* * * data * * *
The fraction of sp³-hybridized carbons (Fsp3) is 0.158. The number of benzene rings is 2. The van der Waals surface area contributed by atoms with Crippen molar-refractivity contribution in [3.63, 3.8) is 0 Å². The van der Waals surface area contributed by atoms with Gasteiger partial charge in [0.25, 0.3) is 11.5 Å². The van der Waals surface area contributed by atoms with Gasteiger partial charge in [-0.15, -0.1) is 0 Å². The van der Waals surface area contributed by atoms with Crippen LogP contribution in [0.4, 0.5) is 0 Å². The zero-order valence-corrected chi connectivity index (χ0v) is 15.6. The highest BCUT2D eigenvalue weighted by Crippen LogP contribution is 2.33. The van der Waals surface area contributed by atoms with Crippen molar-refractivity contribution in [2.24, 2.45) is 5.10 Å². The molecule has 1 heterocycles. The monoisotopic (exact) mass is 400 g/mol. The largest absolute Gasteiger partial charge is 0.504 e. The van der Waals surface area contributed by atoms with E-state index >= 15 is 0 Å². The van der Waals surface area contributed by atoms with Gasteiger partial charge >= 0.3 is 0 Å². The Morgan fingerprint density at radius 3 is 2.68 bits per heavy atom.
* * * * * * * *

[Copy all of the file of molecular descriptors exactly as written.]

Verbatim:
The fraction of sp³-hybridized carbons (Fsp3) is 0.158. The number of benzene rings is 2. The van der Waals surface area contributed by atoms with Crippen molar-refractivity contribution in [3.63, 3.8) is 0 Å². The van der Waals surface area contributed by atoms with Gasteiger partial charge in [0.25, 0.3) is 11.5 Å². The van der Waals surface area contributed by atoms with Gasteiger partial charge in [-0.15, -0.1) is 0 Å². The van der Waals surface area contributed by atoms with Crippen LogP contribution in [0.4, 0.5) is 0 Å². The zero-order valence-corrected chi connectivity index (χ0v) is 15.6. The highest BCUT2D eigenvalue weighted by Crippen LogP contribution is 2.33. The van der Waals surface area contributed by atoms with Crippen molar-refractivity contribution in [2.24, 2.45) is 5.10 Å². The molecule has 1 heterocycles. The monoisotopic (exact) mass is 400 g/mol. The largest absolute Gasteiger partial charge is 0.504 e. The van der Waals surface area contributed by atoms with E-state index >= 15 is 0 Å². The van der Waals surface area contributed by atoms with Gasteiger partial charge >= 0.3 is 0 Å². The Morgan fingerprint density at radius 3 is 2.68 bits per heavy atom.